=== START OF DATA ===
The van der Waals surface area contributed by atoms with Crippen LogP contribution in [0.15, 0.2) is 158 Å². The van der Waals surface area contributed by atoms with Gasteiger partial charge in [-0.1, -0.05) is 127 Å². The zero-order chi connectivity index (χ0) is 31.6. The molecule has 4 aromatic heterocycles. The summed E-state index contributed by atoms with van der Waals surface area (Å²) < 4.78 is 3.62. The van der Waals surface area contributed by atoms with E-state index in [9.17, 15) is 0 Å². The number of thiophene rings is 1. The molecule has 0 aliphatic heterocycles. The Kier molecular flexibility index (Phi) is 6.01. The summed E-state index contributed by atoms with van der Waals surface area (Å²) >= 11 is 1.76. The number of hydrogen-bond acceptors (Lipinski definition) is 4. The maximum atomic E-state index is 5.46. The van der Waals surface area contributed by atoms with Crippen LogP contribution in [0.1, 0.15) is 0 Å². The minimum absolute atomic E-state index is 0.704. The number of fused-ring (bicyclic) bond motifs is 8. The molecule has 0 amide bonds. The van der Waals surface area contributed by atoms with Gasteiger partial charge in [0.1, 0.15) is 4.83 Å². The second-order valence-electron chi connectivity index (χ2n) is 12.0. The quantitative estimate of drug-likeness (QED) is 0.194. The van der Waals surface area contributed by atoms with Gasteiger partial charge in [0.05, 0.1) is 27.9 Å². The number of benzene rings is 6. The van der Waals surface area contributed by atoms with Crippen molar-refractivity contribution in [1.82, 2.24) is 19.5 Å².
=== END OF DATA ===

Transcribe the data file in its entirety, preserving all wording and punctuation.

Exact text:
The van der Waals surface area contributed by atoms with Crippen LogP contribution in [0.15, 0.2) is 158 Å². The van der Waals surface area contributed by atoms with Gasteiger partial charge in [-0.1, -0.05) is 127 Å². The zero-order chi connectivity index (χ0) is 31.6. The molecule has 4 aromatic heterocycles. The summed E-state index contributed by atoms with van der Waals surface area (Å²) < 4.78 is 3.62. The van der Waals surface area contributed by atoms with E-state index in [9.17, 15) is 0 Å². The number of thiophene rings is 1. The molecule has 0 aliphatic heterocycles. The Kier molecular flexibility index (Phi) is 6.01. The summed E-state index contributed by atoms with van der Waals surface area (Å²) >= 11 is 1.76. The number of hydrogen-bond acceptors (Lipinski definition) is 4. The maximum atomic E-state index is 5.46. The van der Waals surface area contributed by atoms with Crippen LogP contribution in [0.1, 0.15) is 0 Å². The minimum absolute atomic E-state index is 0.704. The number of fused-ring (bicyclic) bond motifs is 8. The molecule has 0 amide bonds. The van der Waals surface area contributed by atoms with Gasteiger partial charge in [0.1, 0.15) is 4.83 Å². The second-order valence-electron chi connectivity index (χ2n) is 12.0. The quantitative estimate of drug-likeness (QED) is 0.194. The van der Waals surface area contributed by atoms with Gasteiger partial charge in [0.05, 0.1) is 27.9 Å². The number of benzene rings is 6. The van der Waals surface area contributed by atoms with Crippen molar-refractivity contribution in [1.82, 2.24) is 19.5 Å².